Are MPs who celebrate the opening of a food bank shameless hypocrites? Maybe—but that's not the full storyby Chaminda Jayanetti / December 4, 2018 / Leave a comment
Tory MPs posting photos of themselves smiling at food banks provoked well-deserved derision from critics, who pointed out the role of the benefit cuts those same MPs voted for in driving up malnutrition.
After nearly a decade during which government policy has kicked away the chair from beneath millions of families, to see MPs who helped create this situation posing for the camera amid the consequences left many incredulous. How can they be so cynical?
While it would hardly be the first time that politicians have acted in a shameless manner, to simply cast it in these terms is to ignore the effect of right-wing worldviews in shaping their perceptions.
While parliament is undoubtedly overstocked with outright charlatans, most MPs, most of the time, genuinely think they are doing the right thing.
Even on the Tory benches, for every Etonian chancer, there are many more whose lives before parliament were more ordinary than stereotypes would predict: Sheryll Murray, the Tory MP who infamously said she was “really pleased” there were food banks in her constituency, left school at 16 and was a medical receptionist at a GP surgery.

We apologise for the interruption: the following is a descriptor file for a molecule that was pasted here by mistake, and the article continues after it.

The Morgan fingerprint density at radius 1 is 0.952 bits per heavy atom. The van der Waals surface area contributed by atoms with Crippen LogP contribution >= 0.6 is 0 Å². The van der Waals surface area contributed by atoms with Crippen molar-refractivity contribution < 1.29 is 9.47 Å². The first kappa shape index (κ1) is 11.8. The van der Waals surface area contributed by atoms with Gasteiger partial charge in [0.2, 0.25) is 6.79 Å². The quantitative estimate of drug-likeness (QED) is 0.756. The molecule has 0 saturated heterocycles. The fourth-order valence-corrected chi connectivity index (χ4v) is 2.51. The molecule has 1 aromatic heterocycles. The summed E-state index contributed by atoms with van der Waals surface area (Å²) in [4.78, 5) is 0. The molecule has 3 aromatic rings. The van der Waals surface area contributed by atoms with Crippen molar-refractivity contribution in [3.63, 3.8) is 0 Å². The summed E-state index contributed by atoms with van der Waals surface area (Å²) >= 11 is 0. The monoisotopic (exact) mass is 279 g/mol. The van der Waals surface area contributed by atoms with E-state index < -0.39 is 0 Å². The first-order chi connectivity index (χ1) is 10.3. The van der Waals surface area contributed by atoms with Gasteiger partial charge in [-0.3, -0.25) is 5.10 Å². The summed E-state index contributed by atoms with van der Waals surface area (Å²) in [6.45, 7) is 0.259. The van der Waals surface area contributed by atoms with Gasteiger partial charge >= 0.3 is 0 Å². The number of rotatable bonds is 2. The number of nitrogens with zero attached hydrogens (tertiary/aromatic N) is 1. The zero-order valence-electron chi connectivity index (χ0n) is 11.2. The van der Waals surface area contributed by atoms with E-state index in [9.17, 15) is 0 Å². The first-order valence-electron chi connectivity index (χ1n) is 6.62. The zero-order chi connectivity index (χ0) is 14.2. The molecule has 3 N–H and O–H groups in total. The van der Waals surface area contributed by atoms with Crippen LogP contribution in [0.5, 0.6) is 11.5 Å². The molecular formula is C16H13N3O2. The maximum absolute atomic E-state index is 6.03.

So how do we explain the food bank photos? Pure shamelessness? Cognitive dissonance? In some cases, perhaps. But more broadly, there are two dynamics at work.
First, the Conservative view of society favours ‘stories’ over sterility. Even though free-market ideology promotes brute efficiency and allows the unearned inheritance of economic privilege, its adherents talk more about the working-class kid who knuckles down, works hard and makes a fortune than they do about hedge fund supercomputers betting billions of electronic dollars on split-second micro-movements in the value of aluminium derivatives.
Part of this is pure salesmanship, of course. But we should not assume its supporters do not believe the hype. After all, the Conservative Party is laden with people from working-class backgrounds who “did well for themselves.” Being surrounded by real-life evidence of the transformative potential of free-market economics obscures the wider reality—that such people stand out because they are the minority. Sajid Javid’s ‘backstory’ is a selling point because of its rarity.
But such ‘backstories’ provide much more compelling narratives than that provided by fiscal policymaking. Nobody will ever make a Hollywood film about the tax credit system supporting a single mother…